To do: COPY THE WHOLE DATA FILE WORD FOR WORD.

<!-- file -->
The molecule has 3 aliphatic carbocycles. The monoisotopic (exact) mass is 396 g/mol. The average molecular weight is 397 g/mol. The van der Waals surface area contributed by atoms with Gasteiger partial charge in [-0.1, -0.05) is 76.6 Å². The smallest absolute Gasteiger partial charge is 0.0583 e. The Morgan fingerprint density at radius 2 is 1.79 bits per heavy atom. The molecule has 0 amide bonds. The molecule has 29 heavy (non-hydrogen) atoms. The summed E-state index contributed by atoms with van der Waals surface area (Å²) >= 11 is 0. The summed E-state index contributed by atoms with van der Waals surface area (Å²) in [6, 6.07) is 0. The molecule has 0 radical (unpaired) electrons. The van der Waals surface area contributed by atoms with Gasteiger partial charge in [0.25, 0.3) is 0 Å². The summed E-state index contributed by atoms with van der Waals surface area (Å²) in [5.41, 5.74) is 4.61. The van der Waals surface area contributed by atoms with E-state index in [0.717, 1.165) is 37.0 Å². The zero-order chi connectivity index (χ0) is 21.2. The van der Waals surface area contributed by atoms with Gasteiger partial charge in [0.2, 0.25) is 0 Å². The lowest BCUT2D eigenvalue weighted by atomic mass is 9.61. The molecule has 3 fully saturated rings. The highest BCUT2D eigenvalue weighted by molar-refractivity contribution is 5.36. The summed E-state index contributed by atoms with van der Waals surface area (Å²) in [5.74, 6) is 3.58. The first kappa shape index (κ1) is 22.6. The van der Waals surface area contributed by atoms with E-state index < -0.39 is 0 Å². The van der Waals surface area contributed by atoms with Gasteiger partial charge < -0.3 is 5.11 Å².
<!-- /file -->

The molecule has 3 aliphatic carbocycles. The monoisotopic (exact) mass is 396 g/mol. The average molecular weight is 397 g/mol. The van der Waals surface area contributed by atoms with Gasteiger partial charge in [-0.1, -0.05) is 76.6 Å². The smallest absolute Gasteiger partial charge is 0.0583 e. The Morgan fingerprint density at radius 2 is 1.79 bits per heavy atom. The molecule has 0 amide bonds. The molecule has 29 heavy (non-hydrogen) atoms. The summed E-state index contributed by atoms with van der Waals surface area (Å²) >= 11 is 0. The summed E-state index contributed by atoms with van der Waals surface area (Å²) in [6, 6.07) is 0. The molecule has 0 radical (unpaired) electrons. The van der Waals surface area contributed by atoms with Gasteiger partial charge in [0.25, 0.3) is 0 Å². The summed E-state index contributed by atoms with van der Waals surface area (Å²) in [5.41, 5.74) is 4.61. The van der Waals surface area contributed by atoms with E-state index in [0.717, 1.165) is 37.0 Å². The zero-order chi connectivity index (χ0) is 21.2. The van der Waals surface area contributed by atoms with Gasteiger partial charge in [0.2, 0.25) is 0 Å². The lowest BCUT2D eigenvalue weighted by atomic mass is 9.61. The molecule has 3 fully saturated rings. The highest BCUT2D eigenvalue weighted by molar-refractivity contribution is 5.36. The summed E-state index contributed by atoms with van der Waals surface area (Å²) in [5.74, 6) is 3.58. The first kappa shape index (κ1) is 22.6. The van der Waals surface area contributed by atoms with E-state index < -0.39 is 0 Å². The van der Waals surface area contributed by atoms with Gasteiger partial charge < -0.3 is 5.11 Å².